There are other reasons for the so-called "Iron Age's" violent nihilism besides Watchmen and DKR's influence. Such trends were already growing in early 80's comics. DC had ravaged almost its entire stock of characters in 1985's "Crisis on Infinite Earths." There was also the need to satisfy reader bloodlust once the maligned Comics Code, for better or for worse, became a rubber stamp. Universally recognized characters synonymous with virtue in the public imagination became brutal, wrathful, petty--and if heroes became jerks, villains became the most lurid sadists imaginable. This culminated in the near-plotless splatterpunk and exploitative sadism of the early Image Comics. "Good vs. evil" became "merely evil vs. nauseatingly evil." Moore expressed dismay that things took the direction they did in those years.
Watchmen's theme is: if Nietzsche were right, as superhero comics claim, that would be terrible. It took a decade for superhero writers to rebut this accusation. Their answer came in Waid and Ross's "Kingdom Come" and was: We never claimed Nietzsche was right--the essence of superheroes is that the stronger someone is, the LESS excuse he has to abuse the weak, and the greater his obligation to them. (As Stan Lee wrote years earlier: "With great power there must also come--great responsibility!" Or, as Moore himself has Superman say in Whatever Happened to the Man of Tomorrow?, "Nobody has the right to kill... not [even] Superman. Especially not Superman!") KC portrays a higher morality--indeed, a God-given one, delivered through the mortal Norman McCay. Perhaps it requires divine perspective to see that an ant who can shatter mountains is no better or worse than his fellow ants. Unlike Watchmen, but like most superhero comics, most of KC's characters have "powers"--flight, invulnerability, etc.--differentiating them from general humanity in a way that even bullet-catching Ozymandias is not. Yet they're not blessed/burdened with near godhood like Dr. Manhattan (staggeringly powerful even by superhero standards, Manhattan perceives all moments simultaneously, and creates and destroys life at will. He has no common reference with humans.). Powerful, yet mortal, they have no more free license to sin than anyone. Probably less. KC portrays a world which needs to relearn this, just as the comics industry needed to relearn it. (One shortcoming: unlike Watchmen, KC isn't self-contained. It assumes reader familiarity with Superman, Batman, etc. and with ultraviolent comics. )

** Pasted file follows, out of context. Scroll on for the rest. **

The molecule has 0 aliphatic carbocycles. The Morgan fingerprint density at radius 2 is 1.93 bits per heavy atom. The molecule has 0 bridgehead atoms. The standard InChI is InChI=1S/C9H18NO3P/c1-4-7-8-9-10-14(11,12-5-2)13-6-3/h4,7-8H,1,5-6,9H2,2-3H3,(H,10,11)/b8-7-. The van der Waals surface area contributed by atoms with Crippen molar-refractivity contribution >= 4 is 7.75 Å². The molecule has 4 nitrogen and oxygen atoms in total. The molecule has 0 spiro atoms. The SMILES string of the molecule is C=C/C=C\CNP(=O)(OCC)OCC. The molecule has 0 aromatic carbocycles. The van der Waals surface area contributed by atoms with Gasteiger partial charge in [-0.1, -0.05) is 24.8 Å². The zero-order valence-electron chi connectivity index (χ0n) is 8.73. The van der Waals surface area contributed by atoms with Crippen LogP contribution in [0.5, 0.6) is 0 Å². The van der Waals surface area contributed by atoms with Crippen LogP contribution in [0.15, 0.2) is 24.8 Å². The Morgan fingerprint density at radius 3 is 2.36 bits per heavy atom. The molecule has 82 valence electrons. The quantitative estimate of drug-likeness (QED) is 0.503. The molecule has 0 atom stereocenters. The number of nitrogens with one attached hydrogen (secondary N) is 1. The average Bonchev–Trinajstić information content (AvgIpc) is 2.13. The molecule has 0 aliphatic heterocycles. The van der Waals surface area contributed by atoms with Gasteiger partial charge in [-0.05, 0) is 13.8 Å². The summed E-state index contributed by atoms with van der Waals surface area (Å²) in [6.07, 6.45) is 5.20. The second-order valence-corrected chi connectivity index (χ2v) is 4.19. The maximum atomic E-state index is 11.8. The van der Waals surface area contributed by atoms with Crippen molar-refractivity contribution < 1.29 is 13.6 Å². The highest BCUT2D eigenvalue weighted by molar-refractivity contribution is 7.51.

KC and Watchmen bookend the Iron Age. Watchmen unintentionally (I say unintentionally because Moore apparently laments the fact) helped begin it, and KC helped end it.
Yet despite spawning these trends, Watchmen itself is breathtaking, complex literature which takes masterful advantage of comics' visual medium.
Warning: This is not an acceptable comic for children. An R-rated story with lots of sex and violence, Watchmen is a story for grown-ups.
5 of 5 people found the following review helpful
A superhero called the Comedian is thrown out the window of his apartment and killed ... murdered. Soon afterwards, another is framed for causing cancer to those he has been in relations with. And the strikes continue, upon the survivors of a superhero group who had called themselves the Crimebusters. Who has discovered their secret identities? How? And why do they want them removed? The threat of a nuclear war, the third World War, lingers, as these not-so-super superheroes struggle to find who has been orchestrating their removal, and the destruction of mankind.
"Watchmen" is nothing that you could presume it could be going in. It's a satire, it's a drama, it's a murder mystery, it's a superhero comic mini-series ... and a landmark in the medium. The artwork is fantastic, and very professionally plotted out to make it easy to read. Colour is used more as an emotional anchor than to distract from what is happening. You'll find here is a fantastic literary achievement, chronicling the later adventures of strong-willed individuals, driven to save humanity from itself. It dishes out psychology-rich, deep-reaching personal profiles of the characters, exploring into what shaped them, what drives them. You come to feel that you are reading an illustrated recording of actual events, accurately portrayed, despite some tall-tale elements. Its believability is as striking as its vivid reflection of reality. "Watchmen" serves as a mirror to better view a world in crisis that we easily glance away from. There is no arguing with the problems which "Watchmen" exposes. It's stark, gritty realism.